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Thin-film Cooler Firm Gears Up For Production

Epitaxially-grown thermoelectric devices attract the attention of diode laser integrators, Intel, and increasing numbers of customers interested in power generation.

Nextreme Thermal Solutions will take a first step towards mass-production this year, as it nears its goal of bringing thermoelectric cooling to high-volume electronics manufacturing for the first time.

A $13 million venture capital investment in August has helped the company bring an additional MOCVD reactor online in anticipation of production ramps later in 2009.

Initial volumes are rolling out of the company's Durham, North Carolina facility as its customers assess the suitability of the thin-film bismuth telluride-based devices for their own products.

“Customers are using those to evaluate the technology, to look at designing us in and then beginning to place orders," said Paul Magill, Nextreme s vice president of marketing and business development. “We ve had a few orders placed for qualification."

“We would expect that we ll begin to see some production orders based on those qualification cycles in the second half of the year."

Heat flux in thermoelectric coolers (TECs) is inversely proportional to semiconductor film thickness, a fact that Nextreme s ability to produce micron-scale bismuth telluride layers via MOCVD exploits.

So, although TECs are perhaps most widely deployed for cooling diode lasers, Nextreme s thin, high-flux variety is also attracting attention from beyond this sector.

“Intel is very interested in the technology, although we still need to improve it a little bit," Magill said. Nextreme partnered with the silicon chipmaking giant to demonstrate a 1300 Wcm-2 heat flux from a silicon chip package in a Nature Nanotechnology paper published on January 25.

Magill points out that Intel chose to produce its current dual- and quad-core processors partly to avoid the formation of “hotspots" that would have formed if it pushed its previous architectures to higher speeds.

“But you can only do so many cores, and each one of those cores will eventually have a hotspot if you want to keep pushing more processing power through it," he said. “So they are still keenly interested in this technology."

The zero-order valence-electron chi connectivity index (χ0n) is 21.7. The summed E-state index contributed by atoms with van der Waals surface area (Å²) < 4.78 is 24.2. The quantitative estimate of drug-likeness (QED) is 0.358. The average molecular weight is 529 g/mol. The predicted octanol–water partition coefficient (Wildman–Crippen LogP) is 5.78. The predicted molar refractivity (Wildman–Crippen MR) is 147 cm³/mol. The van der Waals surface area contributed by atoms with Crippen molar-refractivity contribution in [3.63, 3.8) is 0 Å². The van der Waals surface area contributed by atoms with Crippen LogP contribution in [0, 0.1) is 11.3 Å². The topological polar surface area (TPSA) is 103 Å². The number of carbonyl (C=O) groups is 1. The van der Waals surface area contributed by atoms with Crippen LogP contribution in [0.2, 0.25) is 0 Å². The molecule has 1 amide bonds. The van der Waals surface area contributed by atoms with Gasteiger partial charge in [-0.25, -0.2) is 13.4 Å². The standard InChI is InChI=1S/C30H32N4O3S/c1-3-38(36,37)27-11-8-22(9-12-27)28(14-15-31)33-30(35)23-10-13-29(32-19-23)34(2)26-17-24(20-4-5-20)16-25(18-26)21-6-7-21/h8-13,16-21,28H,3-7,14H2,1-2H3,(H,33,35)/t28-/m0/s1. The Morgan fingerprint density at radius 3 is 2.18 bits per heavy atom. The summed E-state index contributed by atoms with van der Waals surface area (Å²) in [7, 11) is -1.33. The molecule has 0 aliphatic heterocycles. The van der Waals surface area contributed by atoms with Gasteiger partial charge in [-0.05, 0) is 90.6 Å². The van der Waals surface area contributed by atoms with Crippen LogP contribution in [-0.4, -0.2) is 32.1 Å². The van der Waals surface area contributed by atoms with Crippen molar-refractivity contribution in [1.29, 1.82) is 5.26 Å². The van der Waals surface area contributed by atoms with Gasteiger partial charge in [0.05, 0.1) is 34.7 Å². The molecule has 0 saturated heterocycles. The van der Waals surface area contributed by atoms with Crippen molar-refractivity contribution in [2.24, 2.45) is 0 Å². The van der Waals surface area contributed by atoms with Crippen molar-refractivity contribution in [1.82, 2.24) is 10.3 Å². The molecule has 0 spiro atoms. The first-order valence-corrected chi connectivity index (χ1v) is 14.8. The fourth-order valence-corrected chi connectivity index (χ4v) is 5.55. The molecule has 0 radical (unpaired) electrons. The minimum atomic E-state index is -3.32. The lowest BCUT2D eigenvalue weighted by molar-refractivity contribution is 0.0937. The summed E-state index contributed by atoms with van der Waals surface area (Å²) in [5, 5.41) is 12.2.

Fitting in
Intel, Casio, contract electronics manufacturer Amkor and others all use a high-volume copper pillar bumping manufacturing process that Nextreme says its TECs readily integrate into.

This integration has been further boosted after Nextreme recently moved its cooler technology from operating at 1V and around 4A, to 3V and less than 1A. This avoids the need for voltage conversion in volume manufacturing. “These devices are now compatible with the kind of currents and voltages that you d find in printed circuit boards or in most electronic devices," Magill said.

When he joined Nextreme in 2006, Magill saw around 5 monthly enquiries into the company s technology. That has increased to around 70 more recently, and as many as half of these are interested in power generation.

While applying current to Nextreme's TECs produces cooling, the company also makes thermoelectric generators that convert temperature differences to current.

The number of applications this could be exploited in is diverse, but Magill raised power production in automobiles as a particularly high profile one.

“Automobiles basically only convert only 25 percent of the gasoline that s burnt to movement," he pointed out. “The rest of the energy just goes off as waste heat."

“So we essentially have these open furnaces running around the country, and there's a great opportunity here to do energy scavenging."

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